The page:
A patient in the hospital has an intravenous catheter inserted to allow for the delivery of medications, fluids, and electrolytes. Four days after the catheter is inserted, the patient develops a fever and an infection in the skin around the catheter. Blood cultures reveal that the patient has a blood-borne infection. Tests in the clinical laboratory identify the blood-borne pathogen as Staphylococcus epidermidis, and antibiotic susceptibility tests are performed to provide doctors with essential information for selecting the best drug for treatment of the infection. Antibacterial chemotherapy is initiated and delivered through the intravenous catheter that was originally inserted into the patient. Within 7 days, the skin infection is gone, blood cultures are negative for S. epidermidis, and the antibacterial chemotherapy is discontinued. However, 2 days after discontinuing the antibacterial chemotherapy, the patient develops another fever and skin infection and the blood cultures are positive for the same strain of S. epidermidis that had been isolated the previous week. This time, doctors remove the intravenous catheter and administer oral antibiotics, which successfully treat both the skin and blood-borne infection caused by S. epidermidis. Furthermore, the infection does not return after discontinuing the oral antibacterial chemotherapy. What are some possible reasons why intravenous chemotherapy failed to completely cure the patient despite laboratory tests showing the bacterial strain was susceptible to the prescribed antibiotic? Why might the second round of antibiotic therapy have been more successful? Justify your answers.
Why are autoinducers small molecules?
Refer to Figure B1 in Appendix B. If the results from a pond water sample were recorded as 3, 2, 1, what would be the MPN of bacteria in 100 mL of pond water?
Refer to Figure 9.15. Why does turbidity lose reliability at high cell concentrations when the culture reaches the stationary phase?
A microbiology instructor prepares cultures for a gram-staining practical laboratory by inoculating growth medium with a gram-positive coccus (nonmotile) and a gram-negative rod (motile). The goal is to demonstrate staining of a mixed culture. The flask is incubated at 35 °C for 24 hours without aeration. A sample is stained and reveals only gram-negative rods. Both cultures are known facultative anaerobes. Give a likely reason for success of the gram-negative rod. Assume that the cultures have comparable intrinsic growth rates.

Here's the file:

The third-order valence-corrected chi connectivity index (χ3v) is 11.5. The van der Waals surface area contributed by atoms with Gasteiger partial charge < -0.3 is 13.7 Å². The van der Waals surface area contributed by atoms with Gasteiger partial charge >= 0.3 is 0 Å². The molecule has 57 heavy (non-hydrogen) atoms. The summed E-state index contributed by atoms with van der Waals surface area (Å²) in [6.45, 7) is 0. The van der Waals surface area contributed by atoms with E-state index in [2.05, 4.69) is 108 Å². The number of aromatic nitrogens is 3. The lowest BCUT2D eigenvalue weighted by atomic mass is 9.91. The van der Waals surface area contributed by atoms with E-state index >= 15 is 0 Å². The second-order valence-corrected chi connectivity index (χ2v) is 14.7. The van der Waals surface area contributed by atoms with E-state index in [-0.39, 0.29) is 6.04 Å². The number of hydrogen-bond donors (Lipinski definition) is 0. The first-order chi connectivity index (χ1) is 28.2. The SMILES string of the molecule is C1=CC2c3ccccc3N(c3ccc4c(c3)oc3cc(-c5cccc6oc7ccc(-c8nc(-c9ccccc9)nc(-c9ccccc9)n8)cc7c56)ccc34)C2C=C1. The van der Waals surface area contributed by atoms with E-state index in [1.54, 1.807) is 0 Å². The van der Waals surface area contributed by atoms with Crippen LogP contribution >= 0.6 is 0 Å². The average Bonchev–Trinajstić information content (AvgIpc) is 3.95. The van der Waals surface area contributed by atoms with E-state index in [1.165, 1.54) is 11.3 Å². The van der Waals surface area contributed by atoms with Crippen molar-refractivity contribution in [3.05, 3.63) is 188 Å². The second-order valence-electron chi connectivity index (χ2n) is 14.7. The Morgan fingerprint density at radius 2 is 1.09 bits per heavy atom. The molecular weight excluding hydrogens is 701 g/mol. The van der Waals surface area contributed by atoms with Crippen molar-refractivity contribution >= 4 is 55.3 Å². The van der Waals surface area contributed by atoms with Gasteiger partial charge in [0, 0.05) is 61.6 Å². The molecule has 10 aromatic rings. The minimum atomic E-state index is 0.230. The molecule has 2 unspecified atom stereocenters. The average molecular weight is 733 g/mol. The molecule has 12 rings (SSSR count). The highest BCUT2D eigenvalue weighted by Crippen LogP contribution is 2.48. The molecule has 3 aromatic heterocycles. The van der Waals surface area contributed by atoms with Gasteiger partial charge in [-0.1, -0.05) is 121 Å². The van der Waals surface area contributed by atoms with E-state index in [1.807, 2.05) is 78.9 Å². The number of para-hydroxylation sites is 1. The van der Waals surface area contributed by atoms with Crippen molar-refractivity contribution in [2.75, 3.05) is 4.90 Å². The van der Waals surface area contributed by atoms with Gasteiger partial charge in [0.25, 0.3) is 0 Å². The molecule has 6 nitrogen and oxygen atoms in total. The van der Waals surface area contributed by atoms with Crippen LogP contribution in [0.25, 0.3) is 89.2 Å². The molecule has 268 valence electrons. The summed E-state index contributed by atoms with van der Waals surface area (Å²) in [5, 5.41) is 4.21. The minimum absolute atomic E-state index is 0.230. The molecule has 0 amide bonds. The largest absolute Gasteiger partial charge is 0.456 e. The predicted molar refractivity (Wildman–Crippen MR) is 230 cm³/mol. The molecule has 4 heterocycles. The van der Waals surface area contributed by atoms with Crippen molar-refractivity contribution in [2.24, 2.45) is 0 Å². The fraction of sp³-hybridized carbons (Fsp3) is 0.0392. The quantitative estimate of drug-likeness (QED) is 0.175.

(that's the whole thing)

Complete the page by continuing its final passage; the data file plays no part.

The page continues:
People who use proton pumps inhibitors or antacids are more prone to infections of the gastrointestinal tract. Can you explain the observation in light of what you have learned?
The bacterium that causes Hansen’s disease (leprosy), Mycobacterium leprae, infects mostly the extremities of the body: hands, feet, and nose. Can you make an educated guess as to its optimum temperature of growth?
Refer to Figure 9.29. Some hyperthermophiles can survive autoclaving temperatures. Are they a concern in health care?
Haemophilus, influenzae grows best at 35–37 °C with ~5% CO2 (or in a candle-jar) and requires hemin (X factor) and nicotinamide-adenine-dinucleotide (NAD, also known as V factor) for growth. (Centers for Disease Control and Prevention, World Health Organization. “CDC Laboratory Methods for the Diagnosis of Meningitis Caused by Neisseria meningitidis, Streptococcus pneumoniae, and Haemophilus influenza. WHO Manual, 2nd edition.” 2011. http://www.cdc.gov/meningitis/lab-manual/full-manual.pdf) Using the vocabulary learned in this chapter, describe H. influenzae.